Monday, 10 January 2011

The venting of Henry's Spleen: The case for space

Every so often I am accused of being stubborn, curmudgeonly and inflexible and I fear that this article will prompt a number of my more free spirited readers to take up arms and challenge this piece. As with anything I write, I hope this will not be the case, but I welcome any debate on the back of this piece. I feel that many a commuter, whether it be by train or by bus will sympathise with the case that I am about to put forward, or rather the complaint I am about to raise against the large number of fellow travellers on public transport.

Over the last twenty years, perhaps even longer, as technology has advanced, the celebrity culture has grown and social networking has thrown open the doors of the private lives of all and sundry (and being a member of twitter, facebook and blogspot I am well aware of my hippocracy!) it seems that we as a nation have sacrificed the great luxury of reserve and personal space. Now, please let me clarify that this is not the reserve which a number of brits regard as a license to be both rude and stand offish to tourists but the consideration of other people’s public privacy.

Again, I feel I must clarify that statement as I know a number of readers might mistake this for a pop at celebrity culture, which this is certainly not. I am not having a go at the tabloid press nor am I criticizing celebrities who feel that their personal lives have been invaded. This piece is about the lost value of personal space. To make this distinction I will use a simple example of something that happened to me the other day:

I was waiting outside a tube station for a friend before going to the cinema when I was approached by a man who was obviously a tourist in need of some direction. Seeing that I was stationary he approached in order to see whether I could make him any the wiser as to the location of the Victoria and Albert Museum. Being an obliging sort of fellow I was only too happy to let him know the location as I knew exactly the right way for him to go. He then made the crucial error of standing right up to me and talking in a very close manner, head on. This made me incredibly uneasy and although he wasn’t threatening I could have done without a stranger’s nose almost touching the top of my lapel. I muttered some directions quickly and hurried him along before I could let out a sigh of relief. What’s so bad is that this fellow would have been totally unaware of how uncomfortable his speaking manner made me and I am sure many other people.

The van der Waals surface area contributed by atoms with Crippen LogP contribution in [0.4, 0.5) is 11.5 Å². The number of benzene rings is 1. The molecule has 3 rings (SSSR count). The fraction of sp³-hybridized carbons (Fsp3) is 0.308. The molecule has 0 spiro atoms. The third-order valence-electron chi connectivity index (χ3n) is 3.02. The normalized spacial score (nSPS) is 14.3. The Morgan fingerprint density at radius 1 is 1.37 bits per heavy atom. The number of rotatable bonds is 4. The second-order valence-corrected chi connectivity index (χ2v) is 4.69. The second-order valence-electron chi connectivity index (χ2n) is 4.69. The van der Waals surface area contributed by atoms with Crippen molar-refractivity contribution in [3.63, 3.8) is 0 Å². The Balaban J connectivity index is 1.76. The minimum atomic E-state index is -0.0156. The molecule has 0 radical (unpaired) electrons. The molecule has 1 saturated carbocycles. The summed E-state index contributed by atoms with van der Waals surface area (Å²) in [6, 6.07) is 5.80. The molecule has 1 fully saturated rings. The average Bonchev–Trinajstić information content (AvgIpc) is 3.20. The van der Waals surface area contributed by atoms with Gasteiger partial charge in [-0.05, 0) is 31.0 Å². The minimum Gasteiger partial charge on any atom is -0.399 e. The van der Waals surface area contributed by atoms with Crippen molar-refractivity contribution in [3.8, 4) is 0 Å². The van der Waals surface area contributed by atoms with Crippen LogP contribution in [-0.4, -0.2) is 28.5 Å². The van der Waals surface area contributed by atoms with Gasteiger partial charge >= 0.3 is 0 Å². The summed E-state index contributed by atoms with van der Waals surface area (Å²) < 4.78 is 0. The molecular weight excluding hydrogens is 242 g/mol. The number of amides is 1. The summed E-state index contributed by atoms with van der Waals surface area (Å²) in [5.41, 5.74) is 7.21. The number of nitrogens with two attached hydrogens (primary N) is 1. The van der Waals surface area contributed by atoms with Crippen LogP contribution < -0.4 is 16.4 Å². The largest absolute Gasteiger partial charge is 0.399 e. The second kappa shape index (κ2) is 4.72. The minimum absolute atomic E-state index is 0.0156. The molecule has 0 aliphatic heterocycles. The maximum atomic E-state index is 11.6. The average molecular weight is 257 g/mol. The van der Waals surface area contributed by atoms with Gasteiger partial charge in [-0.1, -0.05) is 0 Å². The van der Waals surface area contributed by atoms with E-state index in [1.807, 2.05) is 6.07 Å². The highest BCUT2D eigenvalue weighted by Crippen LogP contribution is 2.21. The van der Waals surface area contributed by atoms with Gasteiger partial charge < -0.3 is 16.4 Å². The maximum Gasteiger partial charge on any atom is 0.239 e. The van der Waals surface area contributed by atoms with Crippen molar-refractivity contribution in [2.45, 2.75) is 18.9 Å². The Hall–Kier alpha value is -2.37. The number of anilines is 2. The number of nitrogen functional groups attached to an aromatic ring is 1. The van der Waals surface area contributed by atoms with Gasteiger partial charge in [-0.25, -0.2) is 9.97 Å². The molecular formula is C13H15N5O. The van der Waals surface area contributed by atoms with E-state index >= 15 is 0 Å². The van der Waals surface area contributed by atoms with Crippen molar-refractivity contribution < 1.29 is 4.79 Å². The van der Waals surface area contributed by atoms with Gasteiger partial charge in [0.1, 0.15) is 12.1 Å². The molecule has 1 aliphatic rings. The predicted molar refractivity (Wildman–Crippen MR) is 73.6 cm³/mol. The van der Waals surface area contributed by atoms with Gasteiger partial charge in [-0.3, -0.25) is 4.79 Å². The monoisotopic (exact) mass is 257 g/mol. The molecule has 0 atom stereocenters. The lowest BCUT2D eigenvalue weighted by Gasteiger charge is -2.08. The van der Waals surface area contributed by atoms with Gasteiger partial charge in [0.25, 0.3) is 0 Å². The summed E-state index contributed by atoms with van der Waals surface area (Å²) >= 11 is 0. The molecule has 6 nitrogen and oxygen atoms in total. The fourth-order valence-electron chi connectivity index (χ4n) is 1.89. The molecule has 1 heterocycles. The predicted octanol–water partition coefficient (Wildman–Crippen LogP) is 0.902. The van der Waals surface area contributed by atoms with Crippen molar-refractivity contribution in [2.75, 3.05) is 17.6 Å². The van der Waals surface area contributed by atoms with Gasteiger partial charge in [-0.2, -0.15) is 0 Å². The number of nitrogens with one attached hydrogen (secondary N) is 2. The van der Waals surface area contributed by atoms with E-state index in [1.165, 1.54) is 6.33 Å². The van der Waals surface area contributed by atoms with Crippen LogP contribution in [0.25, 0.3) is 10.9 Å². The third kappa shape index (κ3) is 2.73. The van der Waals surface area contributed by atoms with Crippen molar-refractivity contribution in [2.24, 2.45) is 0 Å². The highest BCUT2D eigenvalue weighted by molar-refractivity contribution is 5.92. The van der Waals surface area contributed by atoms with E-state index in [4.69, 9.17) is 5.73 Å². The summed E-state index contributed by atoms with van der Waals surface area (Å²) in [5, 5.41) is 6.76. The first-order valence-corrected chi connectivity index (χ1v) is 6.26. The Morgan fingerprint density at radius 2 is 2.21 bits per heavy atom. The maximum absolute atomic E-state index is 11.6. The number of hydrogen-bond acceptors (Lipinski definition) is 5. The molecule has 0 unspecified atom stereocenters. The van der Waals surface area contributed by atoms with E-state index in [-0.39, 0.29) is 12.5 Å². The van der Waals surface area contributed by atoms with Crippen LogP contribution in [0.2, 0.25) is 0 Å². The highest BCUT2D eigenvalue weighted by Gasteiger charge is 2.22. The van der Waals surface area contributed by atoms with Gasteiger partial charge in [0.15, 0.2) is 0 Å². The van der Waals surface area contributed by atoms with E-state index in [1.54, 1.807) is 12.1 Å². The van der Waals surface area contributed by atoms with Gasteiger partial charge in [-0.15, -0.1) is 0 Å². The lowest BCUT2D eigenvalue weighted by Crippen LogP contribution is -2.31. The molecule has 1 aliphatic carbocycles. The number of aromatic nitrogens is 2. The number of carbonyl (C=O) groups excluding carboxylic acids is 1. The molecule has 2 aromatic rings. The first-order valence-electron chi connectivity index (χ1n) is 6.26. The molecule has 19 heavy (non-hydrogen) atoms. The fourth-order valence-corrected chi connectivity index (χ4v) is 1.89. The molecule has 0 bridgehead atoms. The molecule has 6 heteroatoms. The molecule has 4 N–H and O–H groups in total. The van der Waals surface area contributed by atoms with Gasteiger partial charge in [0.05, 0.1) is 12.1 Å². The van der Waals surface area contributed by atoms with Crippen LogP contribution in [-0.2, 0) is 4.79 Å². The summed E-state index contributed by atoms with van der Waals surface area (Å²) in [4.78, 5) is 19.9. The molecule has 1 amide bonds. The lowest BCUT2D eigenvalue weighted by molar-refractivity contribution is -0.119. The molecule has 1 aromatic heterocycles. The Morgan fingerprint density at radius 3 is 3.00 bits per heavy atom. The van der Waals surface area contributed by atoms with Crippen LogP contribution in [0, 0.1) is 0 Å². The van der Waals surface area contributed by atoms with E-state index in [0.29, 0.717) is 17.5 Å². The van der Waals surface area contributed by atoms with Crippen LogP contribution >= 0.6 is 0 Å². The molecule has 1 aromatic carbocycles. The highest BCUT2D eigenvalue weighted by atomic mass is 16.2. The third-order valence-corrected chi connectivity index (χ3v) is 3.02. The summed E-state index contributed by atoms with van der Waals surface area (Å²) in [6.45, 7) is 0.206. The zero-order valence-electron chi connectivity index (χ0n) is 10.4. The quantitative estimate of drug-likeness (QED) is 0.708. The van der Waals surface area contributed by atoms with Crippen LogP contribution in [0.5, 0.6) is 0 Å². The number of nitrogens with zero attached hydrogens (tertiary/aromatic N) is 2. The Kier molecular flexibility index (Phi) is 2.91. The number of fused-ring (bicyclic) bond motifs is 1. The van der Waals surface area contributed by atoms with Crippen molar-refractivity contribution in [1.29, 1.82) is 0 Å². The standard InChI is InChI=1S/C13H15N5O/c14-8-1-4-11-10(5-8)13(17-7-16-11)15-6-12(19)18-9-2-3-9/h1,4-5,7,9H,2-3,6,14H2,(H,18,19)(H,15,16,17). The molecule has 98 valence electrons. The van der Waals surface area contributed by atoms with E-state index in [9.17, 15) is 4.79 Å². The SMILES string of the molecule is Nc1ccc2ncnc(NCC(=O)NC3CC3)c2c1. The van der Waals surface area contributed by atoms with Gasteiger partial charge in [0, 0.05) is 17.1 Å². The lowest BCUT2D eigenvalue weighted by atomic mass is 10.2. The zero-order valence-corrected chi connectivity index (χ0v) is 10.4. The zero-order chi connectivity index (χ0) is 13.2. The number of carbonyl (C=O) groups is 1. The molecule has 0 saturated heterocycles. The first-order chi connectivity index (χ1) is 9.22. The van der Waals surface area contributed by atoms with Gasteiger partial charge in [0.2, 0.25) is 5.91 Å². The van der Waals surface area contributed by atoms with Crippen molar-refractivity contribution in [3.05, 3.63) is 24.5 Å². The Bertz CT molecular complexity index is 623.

I am sure that many of you have watched Seinfeld and remember a brilliant episode where Judge Reinhold guest stars as Elaine’s boyfriend, the whole joke being that where he talks to anyone he gets right up in their face and as a consequence is nicknamed ‘The Close Talker’. I find this a deeply unattractive and unnerving invasion of personal space especially if it is a stranger who is doing it! However, I would be a petty man if this was the only case that I had of the lack of respect that a number of people have for other space.

Looking back towards public transport, when I was commuting into work during the rush hour I used to become very frustrated with both the volume at which people would play their music with no consideration for fellow passengers and also how many passengers would start reading your book/magazine/paper over your shoulder to compensate for their lack of preparation and forethought before embarking on their journey. There are few things more irritating (except perhaps prolonged periods of my company) than turning round on a packed train to see three sets of eyes squinting carefully to find out just how Sherlock Holmes solved the case of ‘The Blue Carbuncle’! Being a District Line traveller, over zealous Chelsea fans can also be intensely annoying however, I feel that is another gripe for another time!

Finally I want to draw the reader’s attention to an inexcusable crime which short people like myself are continual victims. There is literally no excuse for taller people to pick up smaller people whether it is with the best of intentions. I remember going to a party once where someone picked me up and paraded me round the dance floor, it was both intimidating and highly invasive as if to suggest that I was merely a rag-doll that could be carried around for the amusement of the assembled guests. Some may think I exaggerate but until it has happened to you it can never be understood how embarrassing it is (and I have done plenty more embarrassing things without such a deep sense of humiliation!).

So there you have it, I think that I have more than adequately summed up the problem and it leaves me to plead with society in general to have a little more consideration for the half metre circle of space which surrounds a person so that when in a situation where you are able to give someone some public privacy you ensure that you do! 

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